Degenerative disk disorder with sciatica. Combine that with a lifted 4x4 truck...

dbhost

Member
I have 2 considerable health / mobility issues.

One as I mention in another thread, is obstructive sleep apnea, the second is degenerative disk disorder that has lead to sciatica. I can climb to a limited extent, but a gentler slope than a straight up ladder would be far easier for me to manage...

The good thing is the leg effected is the left side, I step onto the nerf bar on my truck with my right leg and step right in. However boosting myself up with the left is tough to do...

As I mentioned elsewhere, the truck is an '04 F150 4x4, with a 2.5" lift / level (Rancho Quicklift Loaded with Moog HD springs). Right now I have 35x12.50/17s on it, but want to step down to 33x12.50/17. The 35s rub a touch even with fender trimming...

So that leads me to, what best to use to get up and down in / out of the camper in the back of the truck?

I would love something like a step stool, but not sure about what are on the market that are durable enough, and aren't almost vertical.
 

VanWaLife

Member
A big consideration for hitch steps is whether you need to clear an open tailgate or not. I recently got this one:
which clears my toyota tailgate, but likely wouldn't work with a full size tailgate.
If you don't have a tailgate, there are a lot more options, including folding camper stairs
Also, as someone with back problems the Backjoy has made a big difference for me.
 

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NatersXJ6

Explorer
I’ve been there with the sciatica... not fun.

I’m guessing one of the keys is to be able to step up onto a stool large and stable enough that you can get completely on it and “reset” for the next leg position. Places like Home Depot have lots of aluminum stools / work platforms in the ladder area that are usually 12-18” high and sometimes as much as 4’ wide.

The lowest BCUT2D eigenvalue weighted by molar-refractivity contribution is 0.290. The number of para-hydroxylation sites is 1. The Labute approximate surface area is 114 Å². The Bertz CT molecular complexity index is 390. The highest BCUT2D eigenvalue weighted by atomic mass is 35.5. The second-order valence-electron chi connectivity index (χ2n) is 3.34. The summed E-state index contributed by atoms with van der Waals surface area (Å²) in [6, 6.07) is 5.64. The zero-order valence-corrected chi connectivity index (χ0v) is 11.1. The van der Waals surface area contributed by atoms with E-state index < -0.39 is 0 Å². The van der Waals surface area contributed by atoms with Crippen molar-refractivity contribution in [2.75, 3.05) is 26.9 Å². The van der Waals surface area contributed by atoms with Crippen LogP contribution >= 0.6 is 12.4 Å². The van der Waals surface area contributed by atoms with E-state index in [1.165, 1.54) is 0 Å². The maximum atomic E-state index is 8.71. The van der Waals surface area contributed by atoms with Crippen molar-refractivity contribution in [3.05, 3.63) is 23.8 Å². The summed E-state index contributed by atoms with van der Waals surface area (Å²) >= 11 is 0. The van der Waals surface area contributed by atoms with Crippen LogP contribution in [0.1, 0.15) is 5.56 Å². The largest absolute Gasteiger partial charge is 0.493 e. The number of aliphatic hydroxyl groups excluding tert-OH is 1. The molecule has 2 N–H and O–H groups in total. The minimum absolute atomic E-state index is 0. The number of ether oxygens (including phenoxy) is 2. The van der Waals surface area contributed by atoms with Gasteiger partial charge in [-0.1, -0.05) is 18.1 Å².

I would try something like that. You can also sit on them for putting in shoes and such.
 

Regcabguy

Expedition Leader
Regarding sleep apnea,I lasted a week with the CPAP machine before getting one of the oral mouthpieces.
In my case it works wonders.
 

dbhost

Member
You guys clued me into a couple of good ideas, although not directly. I will be using the steps with the tailgate down, but here we go...

2 step hitch stairs.


To accomodate the tailgate down, I will need an 18" hitch extension.


To keep the whole thing from wobbling, I will need 2 hitch clamps.. Use wing nuts on the one going to the receiver, take it on / off when I make and break camp.


@NatersXJ6 you are exactly right. With the disk issues, I can't walk / climb normally. I go right leg up, bring myself up with left leg behind, stablize, and repeat...

Getting old is no fun.

@Regcabguy my experience is the opposite of yours. I felt like someone was trying to strangle me with one of the mouthpieces, I just couldn't do it. Mind you, I hate the CPAP mask, but the other option is far worse...
 

Regcabguy

Expedition Leader
You guys clued me into a couple of good ideas, although not directly. I will be using the steps with the tailgate down, but here we go...

2 step hitch stairs.


To accomodate the tailgate down, I will need an 18" hitch extension.


To keep the whole thing from wobbling, I will need 2 hitch clamps.. Use wing nuts on the one going to the receiver, take it on / off when I make and break camp.


@NatersXJ6 you are exactly right. With the disk issues, I can't walk / climb normally. I go right leg up, bring myself up with left leg behind, stablize, and repeat...

Getting old is no fun.

@Regcabguy my experience is the opposite of yours. I felt like someone was trying to strangle me with one of the mouthpieces, I just couldn't do it. Mind you, I hate the CPAP mask, but the other option is far worse...
Sure thing. I know it bothered me at first. I'm thankful there's something that works for you. I'll wake myself up gasping when I take a nap in the afternoon if I don't use the mouthpiece. The CPAP machines are getting lighter and easier to clean.
 

99Discovery

Adventurer